is more than the barren, forgotten, remote and deserted
island with, nevertheless, some endless beaches as described by most
In colonial times abused as a
back-yard of slavery and exploitation in the times of the salt-trade, Maio has started to free itself
from structural misery since independence.
Where there was just one primary school in 1974, all children go to
school today. There even is a grammar school leading up to form 11.
have electric energy and the ring of paved roads will close soon.
construction in Vila do Maio. A modern harbour, a banc, two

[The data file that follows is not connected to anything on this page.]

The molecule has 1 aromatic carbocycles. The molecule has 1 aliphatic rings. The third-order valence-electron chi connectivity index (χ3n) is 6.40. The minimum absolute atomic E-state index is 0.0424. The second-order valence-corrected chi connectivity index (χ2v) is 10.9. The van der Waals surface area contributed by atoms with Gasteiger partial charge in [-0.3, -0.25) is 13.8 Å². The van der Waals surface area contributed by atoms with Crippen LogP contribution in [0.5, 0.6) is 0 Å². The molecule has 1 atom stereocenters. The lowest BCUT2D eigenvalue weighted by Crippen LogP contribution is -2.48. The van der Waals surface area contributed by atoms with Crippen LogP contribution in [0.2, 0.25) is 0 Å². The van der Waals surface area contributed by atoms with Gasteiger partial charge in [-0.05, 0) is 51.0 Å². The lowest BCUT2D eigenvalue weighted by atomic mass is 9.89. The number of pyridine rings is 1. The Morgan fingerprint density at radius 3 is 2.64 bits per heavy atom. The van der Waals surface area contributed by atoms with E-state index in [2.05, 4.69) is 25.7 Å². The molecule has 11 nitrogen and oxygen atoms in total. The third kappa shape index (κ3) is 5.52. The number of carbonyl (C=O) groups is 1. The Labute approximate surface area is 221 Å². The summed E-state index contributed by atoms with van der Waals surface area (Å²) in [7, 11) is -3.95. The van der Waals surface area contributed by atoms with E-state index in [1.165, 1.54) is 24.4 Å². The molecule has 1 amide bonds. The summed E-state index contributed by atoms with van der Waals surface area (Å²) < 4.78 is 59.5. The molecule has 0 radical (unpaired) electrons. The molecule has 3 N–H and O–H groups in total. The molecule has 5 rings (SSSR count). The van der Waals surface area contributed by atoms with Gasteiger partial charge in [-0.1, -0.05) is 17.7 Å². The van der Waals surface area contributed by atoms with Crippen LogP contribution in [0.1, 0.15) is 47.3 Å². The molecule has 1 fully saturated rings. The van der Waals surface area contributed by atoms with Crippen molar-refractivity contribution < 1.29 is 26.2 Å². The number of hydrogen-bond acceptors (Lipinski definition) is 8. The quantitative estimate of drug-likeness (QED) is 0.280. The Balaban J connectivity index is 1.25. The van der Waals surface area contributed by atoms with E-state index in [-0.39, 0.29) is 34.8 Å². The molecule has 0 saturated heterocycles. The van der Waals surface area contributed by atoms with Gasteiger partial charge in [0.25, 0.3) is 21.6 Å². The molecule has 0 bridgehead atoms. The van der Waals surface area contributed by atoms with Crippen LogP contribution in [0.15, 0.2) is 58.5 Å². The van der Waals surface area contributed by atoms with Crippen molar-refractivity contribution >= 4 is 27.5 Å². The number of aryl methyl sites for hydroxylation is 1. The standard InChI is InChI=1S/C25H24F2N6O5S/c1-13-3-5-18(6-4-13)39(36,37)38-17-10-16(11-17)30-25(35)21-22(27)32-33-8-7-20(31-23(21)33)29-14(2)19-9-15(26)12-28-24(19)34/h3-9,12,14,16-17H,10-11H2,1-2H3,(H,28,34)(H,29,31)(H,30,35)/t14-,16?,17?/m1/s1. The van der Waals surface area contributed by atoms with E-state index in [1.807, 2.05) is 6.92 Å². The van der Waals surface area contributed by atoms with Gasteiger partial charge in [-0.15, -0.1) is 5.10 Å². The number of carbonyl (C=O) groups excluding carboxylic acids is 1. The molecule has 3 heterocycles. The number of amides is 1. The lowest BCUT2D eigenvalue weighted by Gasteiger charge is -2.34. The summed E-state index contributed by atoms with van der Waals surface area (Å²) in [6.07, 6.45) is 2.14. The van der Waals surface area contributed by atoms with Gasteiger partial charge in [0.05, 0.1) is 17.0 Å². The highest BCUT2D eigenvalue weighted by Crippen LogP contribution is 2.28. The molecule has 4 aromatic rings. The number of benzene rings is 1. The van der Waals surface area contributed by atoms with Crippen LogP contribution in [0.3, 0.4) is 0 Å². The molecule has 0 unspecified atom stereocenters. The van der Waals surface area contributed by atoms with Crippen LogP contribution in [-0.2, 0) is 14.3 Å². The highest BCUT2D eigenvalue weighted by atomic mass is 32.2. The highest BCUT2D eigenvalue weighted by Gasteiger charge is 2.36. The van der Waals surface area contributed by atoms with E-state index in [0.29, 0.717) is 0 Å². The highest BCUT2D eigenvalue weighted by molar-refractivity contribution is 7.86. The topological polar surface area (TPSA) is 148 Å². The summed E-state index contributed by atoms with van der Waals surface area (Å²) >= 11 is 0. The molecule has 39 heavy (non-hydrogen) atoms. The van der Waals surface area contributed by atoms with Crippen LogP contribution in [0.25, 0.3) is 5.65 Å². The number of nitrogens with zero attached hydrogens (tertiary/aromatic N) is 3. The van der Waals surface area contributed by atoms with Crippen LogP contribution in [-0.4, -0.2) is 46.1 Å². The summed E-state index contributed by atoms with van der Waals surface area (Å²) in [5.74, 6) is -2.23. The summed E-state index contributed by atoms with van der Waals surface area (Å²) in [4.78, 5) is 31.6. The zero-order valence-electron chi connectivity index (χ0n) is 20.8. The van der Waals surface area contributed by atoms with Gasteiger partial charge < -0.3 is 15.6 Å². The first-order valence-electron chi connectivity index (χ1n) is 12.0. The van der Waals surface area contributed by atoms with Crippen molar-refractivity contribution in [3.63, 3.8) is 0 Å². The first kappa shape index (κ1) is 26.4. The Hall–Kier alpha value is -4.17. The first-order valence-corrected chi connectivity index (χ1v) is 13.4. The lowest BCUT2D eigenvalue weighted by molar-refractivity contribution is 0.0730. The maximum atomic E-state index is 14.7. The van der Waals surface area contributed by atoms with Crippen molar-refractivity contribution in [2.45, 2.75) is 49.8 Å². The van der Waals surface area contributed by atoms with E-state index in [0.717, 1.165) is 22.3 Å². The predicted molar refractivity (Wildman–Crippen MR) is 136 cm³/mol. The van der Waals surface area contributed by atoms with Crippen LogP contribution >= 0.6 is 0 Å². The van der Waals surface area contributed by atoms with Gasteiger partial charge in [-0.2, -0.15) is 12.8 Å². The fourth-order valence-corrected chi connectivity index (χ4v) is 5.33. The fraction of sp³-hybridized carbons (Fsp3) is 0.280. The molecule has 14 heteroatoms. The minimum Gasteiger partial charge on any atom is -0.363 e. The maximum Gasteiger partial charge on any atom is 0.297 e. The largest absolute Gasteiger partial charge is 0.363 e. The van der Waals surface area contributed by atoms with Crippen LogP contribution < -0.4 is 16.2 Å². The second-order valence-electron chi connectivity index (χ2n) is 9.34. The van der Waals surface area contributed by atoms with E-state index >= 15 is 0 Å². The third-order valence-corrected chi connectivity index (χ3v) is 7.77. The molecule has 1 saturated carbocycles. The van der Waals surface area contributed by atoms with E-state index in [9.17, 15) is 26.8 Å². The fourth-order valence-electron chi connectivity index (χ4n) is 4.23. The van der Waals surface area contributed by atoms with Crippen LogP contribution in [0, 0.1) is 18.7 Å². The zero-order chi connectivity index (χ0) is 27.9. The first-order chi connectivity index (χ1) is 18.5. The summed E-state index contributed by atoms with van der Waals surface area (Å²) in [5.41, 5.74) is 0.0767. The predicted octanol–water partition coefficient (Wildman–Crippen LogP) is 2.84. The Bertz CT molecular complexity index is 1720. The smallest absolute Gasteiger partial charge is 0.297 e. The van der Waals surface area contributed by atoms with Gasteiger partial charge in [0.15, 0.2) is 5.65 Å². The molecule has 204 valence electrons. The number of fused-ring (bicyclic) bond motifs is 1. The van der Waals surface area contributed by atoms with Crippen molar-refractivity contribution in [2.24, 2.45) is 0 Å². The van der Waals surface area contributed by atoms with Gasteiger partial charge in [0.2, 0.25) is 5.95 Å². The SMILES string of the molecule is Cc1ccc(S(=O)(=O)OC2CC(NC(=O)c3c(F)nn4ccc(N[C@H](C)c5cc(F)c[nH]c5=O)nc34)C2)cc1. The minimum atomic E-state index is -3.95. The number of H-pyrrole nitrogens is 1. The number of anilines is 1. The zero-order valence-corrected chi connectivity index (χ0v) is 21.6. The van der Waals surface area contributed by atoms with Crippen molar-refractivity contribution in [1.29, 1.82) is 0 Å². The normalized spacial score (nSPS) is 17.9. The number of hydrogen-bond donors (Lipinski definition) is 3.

filling stations, a car-rental, all that has already emerged and hopefully a
little hospital will open its doors in the next future. As life continues quiet, the few foreign visitors, coming just for a week for
water-sports and total relax, hardly discover the historically unparalleled
social development of the island going on in modern times.
is dominated by simple and friendly local guesthouses, where everything
works out slowly and where guests become part of the day-to-day
culture of a small town.
There is one only, lonely spanish Beach-hotel called Bela Vista
at the bright beach of Morro.
Strengthened Ferry services and six
domestic flights per week improve the access for international
siginificantly and have starte a real state boom in Maio smaller but similar
to the other beach islands.